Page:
Depression isn’t just sadness. It doesn’t last a day or two, or even a month.
Chronic depression can remain for years.
Science is beginning to discover the physiology behind this illness–as real as any cancer or virus–and uncovering its implications.
At one point, research pointed to a particular chemical in the brain that is partially responsible for mood and emotion–serotonin.
It was from this body of research that anti-depressant medications were formulated–to stimulate serotonin production. We are finding now that it’s much more complicated than that.
Depression Affects Memory
If you’ve ever suffered from depression, as 350 million people world-wide have, you know that it’s a heavy weight that sits on your chest and fogs your brain, leading to difficulties with even simple tasks like deciding what to eat for lunch.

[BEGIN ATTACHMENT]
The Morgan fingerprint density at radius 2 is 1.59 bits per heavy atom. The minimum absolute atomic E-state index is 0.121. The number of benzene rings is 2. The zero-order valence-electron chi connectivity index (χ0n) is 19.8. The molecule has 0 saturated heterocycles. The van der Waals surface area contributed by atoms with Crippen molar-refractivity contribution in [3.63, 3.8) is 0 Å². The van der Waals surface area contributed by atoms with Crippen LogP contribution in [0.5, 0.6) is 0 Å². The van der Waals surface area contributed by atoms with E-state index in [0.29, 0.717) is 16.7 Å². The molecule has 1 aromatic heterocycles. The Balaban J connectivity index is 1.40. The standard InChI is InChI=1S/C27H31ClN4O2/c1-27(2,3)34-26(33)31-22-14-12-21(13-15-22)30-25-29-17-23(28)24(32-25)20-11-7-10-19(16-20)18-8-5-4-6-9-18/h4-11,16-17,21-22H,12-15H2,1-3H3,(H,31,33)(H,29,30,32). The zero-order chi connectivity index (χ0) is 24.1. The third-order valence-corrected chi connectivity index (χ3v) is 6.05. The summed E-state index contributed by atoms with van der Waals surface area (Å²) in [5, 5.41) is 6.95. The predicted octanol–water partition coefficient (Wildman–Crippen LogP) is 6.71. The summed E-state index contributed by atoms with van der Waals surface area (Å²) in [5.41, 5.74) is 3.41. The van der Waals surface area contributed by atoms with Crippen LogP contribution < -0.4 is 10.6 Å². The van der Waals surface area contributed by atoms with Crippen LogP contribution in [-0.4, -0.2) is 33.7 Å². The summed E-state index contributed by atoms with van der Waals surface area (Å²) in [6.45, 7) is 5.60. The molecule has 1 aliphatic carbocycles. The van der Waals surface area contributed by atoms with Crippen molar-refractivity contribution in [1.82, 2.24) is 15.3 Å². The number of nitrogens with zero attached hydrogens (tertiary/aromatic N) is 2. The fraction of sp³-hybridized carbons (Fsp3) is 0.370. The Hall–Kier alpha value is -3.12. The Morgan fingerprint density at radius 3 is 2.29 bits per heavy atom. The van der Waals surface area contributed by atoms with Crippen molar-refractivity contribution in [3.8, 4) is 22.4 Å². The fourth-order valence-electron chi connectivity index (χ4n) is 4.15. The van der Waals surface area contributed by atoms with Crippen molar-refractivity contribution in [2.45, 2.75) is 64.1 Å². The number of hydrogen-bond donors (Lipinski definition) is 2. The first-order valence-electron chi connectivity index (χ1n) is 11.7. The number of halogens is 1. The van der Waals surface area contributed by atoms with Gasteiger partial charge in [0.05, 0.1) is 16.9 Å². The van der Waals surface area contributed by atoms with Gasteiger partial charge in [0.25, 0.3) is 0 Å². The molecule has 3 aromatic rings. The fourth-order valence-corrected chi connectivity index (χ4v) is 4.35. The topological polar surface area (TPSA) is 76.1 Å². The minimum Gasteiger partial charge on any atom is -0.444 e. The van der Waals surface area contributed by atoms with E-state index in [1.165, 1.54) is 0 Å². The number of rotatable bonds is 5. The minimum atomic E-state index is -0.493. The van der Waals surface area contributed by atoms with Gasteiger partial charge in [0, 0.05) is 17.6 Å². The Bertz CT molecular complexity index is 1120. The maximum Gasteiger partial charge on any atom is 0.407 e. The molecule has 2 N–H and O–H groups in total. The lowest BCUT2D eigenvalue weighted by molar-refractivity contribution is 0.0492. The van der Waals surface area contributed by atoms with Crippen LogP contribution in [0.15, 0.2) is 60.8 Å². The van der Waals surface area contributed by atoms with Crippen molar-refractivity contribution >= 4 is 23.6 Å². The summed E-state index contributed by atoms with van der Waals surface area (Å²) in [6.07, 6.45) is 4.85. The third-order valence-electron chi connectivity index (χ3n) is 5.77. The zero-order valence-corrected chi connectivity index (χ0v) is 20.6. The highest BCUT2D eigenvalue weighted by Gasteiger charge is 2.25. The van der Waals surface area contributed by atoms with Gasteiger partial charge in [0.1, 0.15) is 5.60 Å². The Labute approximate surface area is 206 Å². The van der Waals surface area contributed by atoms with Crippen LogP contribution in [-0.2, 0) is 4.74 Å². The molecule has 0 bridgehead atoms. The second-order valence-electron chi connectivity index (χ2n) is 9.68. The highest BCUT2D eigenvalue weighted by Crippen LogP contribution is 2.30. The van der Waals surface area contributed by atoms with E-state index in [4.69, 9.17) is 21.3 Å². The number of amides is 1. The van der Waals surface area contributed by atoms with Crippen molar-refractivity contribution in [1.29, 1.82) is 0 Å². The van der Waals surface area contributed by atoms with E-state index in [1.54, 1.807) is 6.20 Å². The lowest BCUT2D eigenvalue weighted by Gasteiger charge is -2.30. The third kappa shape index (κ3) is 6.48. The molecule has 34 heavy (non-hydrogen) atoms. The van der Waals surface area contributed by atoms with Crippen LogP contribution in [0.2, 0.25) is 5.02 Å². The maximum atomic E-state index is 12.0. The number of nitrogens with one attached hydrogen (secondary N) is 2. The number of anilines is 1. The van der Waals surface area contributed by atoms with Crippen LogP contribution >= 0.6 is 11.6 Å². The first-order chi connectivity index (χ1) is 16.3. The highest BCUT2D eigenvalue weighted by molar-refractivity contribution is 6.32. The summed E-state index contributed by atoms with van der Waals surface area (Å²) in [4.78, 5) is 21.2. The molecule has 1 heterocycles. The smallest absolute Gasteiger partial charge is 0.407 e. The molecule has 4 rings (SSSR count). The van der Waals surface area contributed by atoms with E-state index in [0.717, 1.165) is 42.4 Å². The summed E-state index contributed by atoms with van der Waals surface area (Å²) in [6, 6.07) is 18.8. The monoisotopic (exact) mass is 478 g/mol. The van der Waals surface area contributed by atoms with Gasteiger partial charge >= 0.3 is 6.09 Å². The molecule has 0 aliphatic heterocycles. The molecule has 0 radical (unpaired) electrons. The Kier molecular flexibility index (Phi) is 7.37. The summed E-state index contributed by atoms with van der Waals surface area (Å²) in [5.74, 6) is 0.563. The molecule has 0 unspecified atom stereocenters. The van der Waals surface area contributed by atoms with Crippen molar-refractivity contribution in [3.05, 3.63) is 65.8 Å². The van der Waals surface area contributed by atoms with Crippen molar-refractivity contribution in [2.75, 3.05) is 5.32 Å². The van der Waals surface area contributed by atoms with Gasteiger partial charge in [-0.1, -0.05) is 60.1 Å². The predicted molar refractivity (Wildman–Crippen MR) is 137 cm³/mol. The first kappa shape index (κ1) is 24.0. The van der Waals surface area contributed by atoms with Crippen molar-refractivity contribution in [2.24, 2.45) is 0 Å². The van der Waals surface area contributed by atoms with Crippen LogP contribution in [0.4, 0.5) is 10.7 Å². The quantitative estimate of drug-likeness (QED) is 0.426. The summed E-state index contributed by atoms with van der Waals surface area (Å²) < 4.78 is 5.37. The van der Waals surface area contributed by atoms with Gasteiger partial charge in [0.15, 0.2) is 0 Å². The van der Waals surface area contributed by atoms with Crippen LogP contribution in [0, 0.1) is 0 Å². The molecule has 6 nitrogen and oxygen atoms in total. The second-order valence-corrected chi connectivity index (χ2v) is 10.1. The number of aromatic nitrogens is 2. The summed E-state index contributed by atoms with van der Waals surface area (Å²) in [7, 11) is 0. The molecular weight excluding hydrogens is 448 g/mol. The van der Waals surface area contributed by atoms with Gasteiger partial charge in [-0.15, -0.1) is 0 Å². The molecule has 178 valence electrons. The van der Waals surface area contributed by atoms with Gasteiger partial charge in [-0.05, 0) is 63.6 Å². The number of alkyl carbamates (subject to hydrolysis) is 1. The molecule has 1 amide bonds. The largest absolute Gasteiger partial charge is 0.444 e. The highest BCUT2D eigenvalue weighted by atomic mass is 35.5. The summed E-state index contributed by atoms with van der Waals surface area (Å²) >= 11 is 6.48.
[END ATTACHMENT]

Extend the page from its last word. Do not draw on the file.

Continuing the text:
People who have never known what that feels like try to be helpful, saying things like, “this, too, shall pass” or “get over it” or “don’t worry, be happy”. If only it were that easy.
The hippocampus is the part of the brain that regulates memory and emotion. The size of this structure has been found to decrease in chronically depressed people. Brain cell communication is affected, serotonin production is reduced, and the rest of the body suffers.
Serotonin stimulates growth of new neurons in the brain; the loss of it affects learning, memory, sleep, and mood.
The good news is that, with psychological treatment, the hippocampus can be restored to its normal size and subsequent brain activity can resume.